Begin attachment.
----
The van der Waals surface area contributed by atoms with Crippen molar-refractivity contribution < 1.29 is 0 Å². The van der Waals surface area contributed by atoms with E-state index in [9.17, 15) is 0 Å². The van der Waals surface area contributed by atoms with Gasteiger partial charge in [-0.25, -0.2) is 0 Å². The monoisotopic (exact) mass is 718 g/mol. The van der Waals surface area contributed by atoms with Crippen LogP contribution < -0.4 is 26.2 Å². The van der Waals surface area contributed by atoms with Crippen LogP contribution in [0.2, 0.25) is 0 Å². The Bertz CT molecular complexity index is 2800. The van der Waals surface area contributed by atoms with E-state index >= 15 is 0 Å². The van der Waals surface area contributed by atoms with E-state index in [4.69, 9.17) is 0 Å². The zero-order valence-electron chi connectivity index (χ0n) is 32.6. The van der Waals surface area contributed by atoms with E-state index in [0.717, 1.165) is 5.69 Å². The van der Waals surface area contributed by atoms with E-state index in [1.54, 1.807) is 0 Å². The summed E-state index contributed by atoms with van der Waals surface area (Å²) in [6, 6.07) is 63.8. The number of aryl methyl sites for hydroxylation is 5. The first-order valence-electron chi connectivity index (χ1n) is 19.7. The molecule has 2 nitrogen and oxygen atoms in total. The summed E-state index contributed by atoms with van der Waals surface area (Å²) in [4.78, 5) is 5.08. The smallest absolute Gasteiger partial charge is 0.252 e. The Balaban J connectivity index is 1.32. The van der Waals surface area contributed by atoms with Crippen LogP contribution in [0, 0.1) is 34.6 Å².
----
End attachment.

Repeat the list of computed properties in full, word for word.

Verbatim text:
The van der Waals surface area contributed by atoms with Crippen molar-refractivity contribution < 1.29 is 0 Å². The van der Waals surface area contributed by atoms with E-state index in [9.17, 15) is 0 Å². The van der Waals surface area contributed by atoms with Gasteiger partial charge in [-0.25, -0.2) is 0 Å². The monoisotopic (exact) mass is 718 g/mol. The van der Waals surface area contributed by atoms with Crippen LogP contribution < -0.4 is 26.2 Å². The van der Waals surface area contributed by atoms with Crippen LogP contribution in [0.2, 0.25) is 0 Å². The Bertz CT molecular complexity index is 2800. The van der Waals surface area contributed by atoms with E-state index >= 15 is 0 Å². The van der Waals surface area contributed by atoms with E-state index in [4.69, 9.17) is 0 Å². The zero-order valence-electron chi connectivity index (χ0n) is 32.6. The van der Waals surface area contributed by atoms with E-state index in [0.717, 1.165) is 5.69 Å². The van der Waals surface area contributed by atoms with E-state index in [1.54, 1.807) is 0 Å². The summed E-state index contributed by atoms with van der Waals surface area (Å²) in [6, 6.07) is 63.8. The number of aryl methyl sites for hydroxylation is 5. The first-order valence-electron chi connectivity index (χ1n) is 19.7. The molecule has 2 nitrogen and oxygen atoms in total. The summed E-state index contributed by atoms with van der Waals surface area (Å²) in [4.78, 5) is 5.08. The smallest absolute Gasteiger partial charge is 0.252 e. The Balaban J connectivity index is 1.32. The van der Waals surface area contributed by atoms with Crippen LogP contribution in [0, 0.1) is 34.6 Å².